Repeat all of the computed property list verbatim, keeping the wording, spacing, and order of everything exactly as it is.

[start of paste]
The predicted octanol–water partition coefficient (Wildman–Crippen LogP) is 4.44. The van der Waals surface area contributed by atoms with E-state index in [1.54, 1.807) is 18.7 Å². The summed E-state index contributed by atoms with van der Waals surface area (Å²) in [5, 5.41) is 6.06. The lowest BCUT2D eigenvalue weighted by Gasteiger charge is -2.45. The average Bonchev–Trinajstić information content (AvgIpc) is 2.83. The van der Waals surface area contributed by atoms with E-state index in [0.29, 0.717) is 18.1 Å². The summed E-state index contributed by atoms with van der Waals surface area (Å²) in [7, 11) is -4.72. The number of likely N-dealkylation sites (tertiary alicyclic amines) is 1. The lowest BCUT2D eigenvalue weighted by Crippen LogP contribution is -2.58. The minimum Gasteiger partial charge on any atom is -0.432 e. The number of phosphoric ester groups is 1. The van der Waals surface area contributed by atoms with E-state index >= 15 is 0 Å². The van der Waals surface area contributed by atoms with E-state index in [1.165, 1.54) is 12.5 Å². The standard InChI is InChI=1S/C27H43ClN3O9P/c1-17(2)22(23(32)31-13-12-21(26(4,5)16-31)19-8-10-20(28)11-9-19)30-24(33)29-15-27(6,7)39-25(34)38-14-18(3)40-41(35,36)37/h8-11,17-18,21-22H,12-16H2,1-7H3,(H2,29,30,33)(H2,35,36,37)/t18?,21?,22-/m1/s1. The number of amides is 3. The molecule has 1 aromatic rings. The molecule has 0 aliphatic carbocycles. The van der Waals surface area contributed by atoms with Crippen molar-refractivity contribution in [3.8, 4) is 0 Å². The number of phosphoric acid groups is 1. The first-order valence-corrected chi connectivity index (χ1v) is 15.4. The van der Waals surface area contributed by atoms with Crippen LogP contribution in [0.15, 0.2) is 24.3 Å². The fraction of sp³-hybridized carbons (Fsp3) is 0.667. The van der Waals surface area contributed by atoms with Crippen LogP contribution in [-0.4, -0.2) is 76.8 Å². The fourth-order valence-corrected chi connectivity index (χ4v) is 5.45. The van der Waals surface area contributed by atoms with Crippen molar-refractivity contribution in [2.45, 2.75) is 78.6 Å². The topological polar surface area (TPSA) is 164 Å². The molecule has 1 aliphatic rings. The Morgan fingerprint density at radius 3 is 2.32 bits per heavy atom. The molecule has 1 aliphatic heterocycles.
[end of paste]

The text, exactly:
The predicted octanol–water partition coefficient (Wildman–Crippen LogP) is 4.44. The van der Waals surface area contributed by atoms with E-state index in [1.54, 1.807) is 18.7 Å². The summed E-state index contributed by atoms with van der Waals surface area (Å²) in [5, 5.41) is 6.06. The lowest BCUT2D eigenvalue weighted by Gasteiger charge is -2.45. The average Bonchev–Trinajstić information content (AvgIpc) is 2.83. The van der Waals surface area contributed by atoms with E-state index in [0.29, 0.717) is 18.1 Å². The summed E-state index contributed by atoms with van der Waals surface area (Å²) in [7, 11) is -4.72. The number of likely N-dealkylation sites (tertiary alicyclic amines) is 1. The lowest BCUT2D eigenvalue weighted by Crippen LogP contribution is -2.58. The minimum Gasteiger partial charge on any atom is -0.432 e. The number of phosphoric ester groups is 1. The van der Waals surface area contributed by atoms with E-state index >= 15 is 0 Å². The van der Waals surface area contributed by atoms with E-state index in [1.165, 1.54) is 12.5 Å². The standard InChI is InChI=1S/C27H43ClN3O9P/c1-17(2)22(23(32)31-13-12-21(26(4,5)16-31)19-8-10-20(28)11-9-19)30-24(33)29-15-27(6,7)39-25(34)38-14-18(3)40-41(35,36)37/h8-11,17-18,21-22H,12-16H2,1-7H3,(H2,29,30,33)(H2,35,36,37)/t18?,21?,22-/m1/s1. The number of amides is 3. The molecule has 1 aromatic rings. The molecule has 0 aliphatic carbocycles. The van der Waals surface area contributed by atoms with Crippen molar-refractivity contribution in [3.8, 4) is 0 Å². The number of phosphoric acid groups is 1. The first-order valence-corrected chi connectivity index (χ1v) is 15.4. The van der Waals surface area contributed by atoms with Crippen LogP contribution in [0.15, 0.2) is 24.3 Å². The fraction of sp³-hybridized carbons (Fsp3) is 0.667. The van der Waals surface area contributed by atoms with Crippen LogP contribution in [-0.4, -0.2) is 76.8 Å². The fourth-order valence-corrected chi connectivity index (χ4v) is 5.45. The van der Waals surface area contributed by atoms with Crippen molar-refractivity contribution in [2.45, 2.75) is 78.6 Å². The topological polar surface area (TPSA) is 164 Å². The molecule has 1 aliphatic rings. The Morgan fingerprint density at radius 3 is 2.32 bits per heavy atom. The molecule has 1 aliphatic heterocycles.